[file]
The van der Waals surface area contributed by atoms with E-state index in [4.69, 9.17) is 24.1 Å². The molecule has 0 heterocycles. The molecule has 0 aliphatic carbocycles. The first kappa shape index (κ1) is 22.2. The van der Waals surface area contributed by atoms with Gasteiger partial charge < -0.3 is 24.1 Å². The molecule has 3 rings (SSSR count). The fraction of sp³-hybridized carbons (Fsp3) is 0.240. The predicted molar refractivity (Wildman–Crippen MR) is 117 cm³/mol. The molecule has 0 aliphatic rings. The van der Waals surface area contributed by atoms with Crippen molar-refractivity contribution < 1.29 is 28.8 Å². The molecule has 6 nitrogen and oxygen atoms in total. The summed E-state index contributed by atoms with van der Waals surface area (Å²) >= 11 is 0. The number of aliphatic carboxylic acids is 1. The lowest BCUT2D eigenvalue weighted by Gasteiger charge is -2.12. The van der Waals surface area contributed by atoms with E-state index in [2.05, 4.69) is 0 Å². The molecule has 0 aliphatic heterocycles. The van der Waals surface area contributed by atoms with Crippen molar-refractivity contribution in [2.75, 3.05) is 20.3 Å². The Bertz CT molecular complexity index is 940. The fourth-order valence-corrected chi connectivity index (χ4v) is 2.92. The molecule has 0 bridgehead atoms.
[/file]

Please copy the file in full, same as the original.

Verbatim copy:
The van der Waals surface area contributed by atoms with E-state index in [4.69, 9.17) is 24.1 Å². The molecule has 0 heterocycles. The molecule has 0 aliphatic carbocycles. The first kappa shape index (κ1) is 22.2. The van der Waals surface area contributed by atoms with Gasteiger partial charge < -0.3 is 24.1 Å². The molecule has 3 rings (SSSR count). The fraction of sp³-hybridized carbons (Fsp3) is 0.240. The predicted molar refractivity (Wildman–Crippen MR) is 117 cm³/mol. The molecule has 0 aliphatic rings. The van der Waals surface area contributed by atoms with Crippen molar-refractivity contribution < 1.29 is 28.8 Å². The molecule has 6 nitrogen and oxygen atoms in total. The summed E-state index contributed by atoms with van der Waals surface area (Å²) >= 11 is 0. The number of aliphatic carboxylic acids is 1. The lowest BCUT2D eigenvalue weighted by Gasteiger charge is -2.12. The van der Waals surface area contributed by atoms with E-state index in [2.05, 4.69) is 0 Å². The molecule has 0 aliphatic heterocycles. The van der Waals surface area contributed by atoms with Crippen molar-refractivity contribution in [2.75, 3.05) is 20.3 Å². The Bertz CT molecular complexity index is 940. The fourth-order valence-corrected chi connectivity index (χ4v) is 2.92. The molecule has 0 bridgehead atoms.